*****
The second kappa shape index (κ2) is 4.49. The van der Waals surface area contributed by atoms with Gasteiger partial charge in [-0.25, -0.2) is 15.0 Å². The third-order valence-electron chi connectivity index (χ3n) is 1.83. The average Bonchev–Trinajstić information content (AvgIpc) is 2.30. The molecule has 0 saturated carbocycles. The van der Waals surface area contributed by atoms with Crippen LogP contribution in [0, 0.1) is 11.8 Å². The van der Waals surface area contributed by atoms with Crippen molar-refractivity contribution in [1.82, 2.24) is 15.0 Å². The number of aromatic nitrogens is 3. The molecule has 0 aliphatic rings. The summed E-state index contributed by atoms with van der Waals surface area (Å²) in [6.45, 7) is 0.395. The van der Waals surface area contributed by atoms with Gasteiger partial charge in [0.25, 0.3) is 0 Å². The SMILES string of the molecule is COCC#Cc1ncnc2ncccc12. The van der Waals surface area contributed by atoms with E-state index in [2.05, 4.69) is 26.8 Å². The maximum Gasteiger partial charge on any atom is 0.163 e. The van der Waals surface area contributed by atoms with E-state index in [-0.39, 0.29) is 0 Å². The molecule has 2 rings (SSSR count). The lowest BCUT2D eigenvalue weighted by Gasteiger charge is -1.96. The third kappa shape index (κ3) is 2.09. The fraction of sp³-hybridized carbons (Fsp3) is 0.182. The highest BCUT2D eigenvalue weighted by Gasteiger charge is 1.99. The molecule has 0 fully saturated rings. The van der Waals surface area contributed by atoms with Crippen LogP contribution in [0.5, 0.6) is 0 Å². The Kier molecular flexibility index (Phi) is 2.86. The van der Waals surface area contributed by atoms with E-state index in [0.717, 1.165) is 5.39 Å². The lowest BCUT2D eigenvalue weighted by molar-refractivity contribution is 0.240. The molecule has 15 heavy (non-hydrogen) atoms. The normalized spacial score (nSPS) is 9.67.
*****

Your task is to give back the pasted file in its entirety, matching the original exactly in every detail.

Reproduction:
The second kappa shape index (κ2) is 4.49. The van der Waals surface area contributed by atoms with Gasteiger partial charge in [-0.25, -0.2) is 15.0 Å². The third-order valence-electron chi connectivity index (χ3n) is 1.83. The average Bonchev–Trinajstić information content (AvgIpc) is 2.30. The molecule has 0 saturated carbocycles. The van der Waals surface area contributed by atoms with Crippen LogP contribution in [0, 0.1) is 11.8 Å². The van der Waals surface area contributed by atoms with Crippen molar-refractivity contribution in [1.82, 2.24) is 15.0 Å². The number of aromatic nitrogens is 3. The molecule has 0 aliphatic rings. The summed E-state index contributed by atoms with van der Waals surface area (Å²) in [6.45, 7) is 0.395. The van der Waals surface area contributed by atoms with Gasteiger partial charge in [0.25, 0.3) is 0 Å². The SMILES string of the molecule is COCC#Cc1ncnc2ncccc12. The van der Waals surface area contributed by atoms with E-state index in [2.05, 4.69) is 26.8 Å². The maximum Gasteiger partial charge on any atom is 0.163 e. The van der Waals surface area contributed by atoms with E-state index in [-0.39, 0.29) is 0 Å². The molecule has 2 rings (SSSR count). The lowest BCUT2D eigenvalue weighted by Gasteiger charge is -1.96. The third kappa shape index (κ3) is 2.09. The fraction of sp³-hybridized carbons (Fsp3) is 0.182. The highest BCUT2D eigenvalue weighted by Gasteiger charge is 1.99. The molecule has 0 fully saturated rings. The van der Waals surface area contributed by atoms with Crippen LogP contribution in [0.5, 0.6) is 0 Å². The Kier molecular flexibility index (Phi) is 2.86. The van der Waals surface area contributed by atoms with E-state index in [0.717, 1.165) is 5.39 Å². The lowest BCUT2D eigenvalue weighted by molar-refractivity contribution is 0.240. The molecule has 15 heavy (non-hydrogen) atoms. The normalized spacial score (nSPS) is 9.67.